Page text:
It seemed like the entire country was listening when Oprah declared, "A new day is on the horizon!" to a room full of Hollywood elites at the 2018 Golden Globes. A roaring applause erupted through the Beverly Hilton — led by the star-studded women who wore all-black in solidarity with victims of sexual harassment — followed by enthusiastic pleas for her to run for president.
Although Oprah has since confirmed that she will not be running for commander in chief, her powerful call to action stands as a defining moment in the #MeToo movement — a crusade that has seen an increasing number of people step forward, with their own stories of sexism and workplace harassment, to say Time's Up.
One voice that has been steady in her support of the movement, even before it was an organized effort, belongs to actress, writer, producer, and director Amber Tamblyn — but it's not courage that's driving her to speak out.
"I don't know if I'm brave. I have mixed feelings about that word," Tamblyn told MTV News at the Makers Conference in Los Angeles. "I feel vulnerable all the time and I feel very raw a lot of the time, and I’m always very aware of how the world affects me and how I affect the world. Sometimes there are really beautiful moments of bravery that shoot out from that, but I feel very much like anyone else," she said.
Call it bravery, or call it vulnerability, but when it really matters, Tamblyn knows how to use her experience to help create change, as evidenced by her active and candid Instagram and Twitter presence, her open letter to actor James Woods in Teen Vogue, and her New York Times essay, “I’m Done With Not Being Believed.”
"I just choose to live in the world honestly. Sincerity makes you vulnerable by default, and the fact that we choose to live in the world the way that we do is difficult at times, but also really necessary, and if you choose to be an active member and speak up against things, you have no choice but to sort of be vulnerable towards things," she said. "It's the act of living. There is no other choice for me."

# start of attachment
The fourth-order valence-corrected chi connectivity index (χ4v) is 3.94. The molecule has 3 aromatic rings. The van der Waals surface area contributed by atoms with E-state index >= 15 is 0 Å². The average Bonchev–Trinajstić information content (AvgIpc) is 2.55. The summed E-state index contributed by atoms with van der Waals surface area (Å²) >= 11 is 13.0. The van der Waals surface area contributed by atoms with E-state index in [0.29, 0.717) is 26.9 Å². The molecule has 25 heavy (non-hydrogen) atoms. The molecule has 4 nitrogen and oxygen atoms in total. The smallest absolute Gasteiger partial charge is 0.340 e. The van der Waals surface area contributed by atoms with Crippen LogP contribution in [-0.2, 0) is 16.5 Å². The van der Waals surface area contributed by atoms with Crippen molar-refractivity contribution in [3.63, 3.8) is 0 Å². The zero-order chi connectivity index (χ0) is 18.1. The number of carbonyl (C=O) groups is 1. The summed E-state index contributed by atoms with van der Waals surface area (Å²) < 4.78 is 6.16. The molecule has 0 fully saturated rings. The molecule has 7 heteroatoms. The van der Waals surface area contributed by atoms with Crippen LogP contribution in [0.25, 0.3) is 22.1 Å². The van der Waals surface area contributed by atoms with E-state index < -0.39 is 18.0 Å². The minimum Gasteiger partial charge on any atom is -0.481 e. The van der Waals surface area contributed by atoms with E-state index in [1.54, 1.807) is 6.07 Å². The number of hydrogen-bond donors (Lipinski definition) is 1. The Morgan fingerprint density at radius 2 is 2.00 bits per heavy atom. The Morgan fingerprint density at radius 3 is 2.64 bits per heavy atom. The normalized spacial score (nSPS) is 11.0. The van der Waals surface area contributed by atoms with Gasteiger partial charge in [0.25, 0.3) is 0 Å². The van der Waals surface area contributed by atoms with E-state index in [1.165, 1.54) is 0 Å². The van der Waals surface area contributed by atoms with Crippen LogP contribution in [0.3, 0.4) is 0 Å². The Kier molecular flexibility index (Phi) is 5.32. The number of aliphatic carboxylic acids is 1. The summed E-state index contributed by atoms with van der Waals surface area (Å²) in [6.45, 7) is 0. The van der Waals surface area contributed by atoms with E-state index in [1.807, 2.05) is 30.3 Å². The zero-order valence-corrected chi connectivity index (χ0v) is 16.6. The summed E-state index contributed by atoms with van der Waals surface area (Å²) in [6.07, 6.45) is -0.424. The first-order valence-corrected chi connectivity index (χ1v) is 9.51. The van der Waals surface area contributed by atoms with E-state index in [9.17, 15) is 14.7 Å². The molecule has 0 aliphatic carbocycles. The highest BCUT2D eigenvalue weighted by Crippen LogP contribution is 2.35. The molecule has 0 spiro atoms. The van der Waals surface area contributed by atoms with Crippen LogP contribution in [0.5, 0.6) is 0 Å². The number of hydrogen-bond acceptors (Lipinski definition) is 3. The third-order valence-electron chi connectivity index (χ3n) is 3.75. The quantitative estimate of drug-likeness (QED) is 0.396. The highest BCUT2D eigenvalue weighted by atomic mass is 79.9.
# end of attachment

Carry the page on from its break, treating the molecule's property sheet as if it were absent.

For those who also feel compelled to speak up, Tamblyn advises to do so cautiously and with a deep self-awareness. "Pause before you are going to inflict something on someone. Pause before you make a statement about something. I really believe strongly that we should wait before we say big, powerful things and really listen to our own voices before we let the rest of the world’s voice impact how we feel," she said.
As the Time's Up movement shifts from women sharing their experiences into an "action-oriented" phase that requires male support, it's necessary to speak with intention — or sometimes, not speak at all.
"It's really important that men lead not by telling us what kind of stories we should or shouldn’t tell — they don't need to be a part of that conversation. In my opinion, I don't need to hear a man say that we've gone too far and there's too many stories being told," Tamblyn said. "We need men to really be allies and to support women in the effort to change things, and that means they need to be vocal about many, many things, including the abuses against women’s bodies, but also things like pay disparity and bullying in school."
So, what does being an ally entail? Any man who isn't sure where to begin, Tamblyn suggests seeking guidance in the most familiar places.
"We have to start changing things, and men really want to know how they can help, and it's important for men, and even boys, to look at the women they love, whether it's their girlfriends, best friends, or their sisters, or even their mothers or their grandmothers or their wives," she said. "Look down the line of your relationships to women and look for inequalities. You have the unique capacity, as men and boys, to stand up for women, whether it's at school or at work or any other place."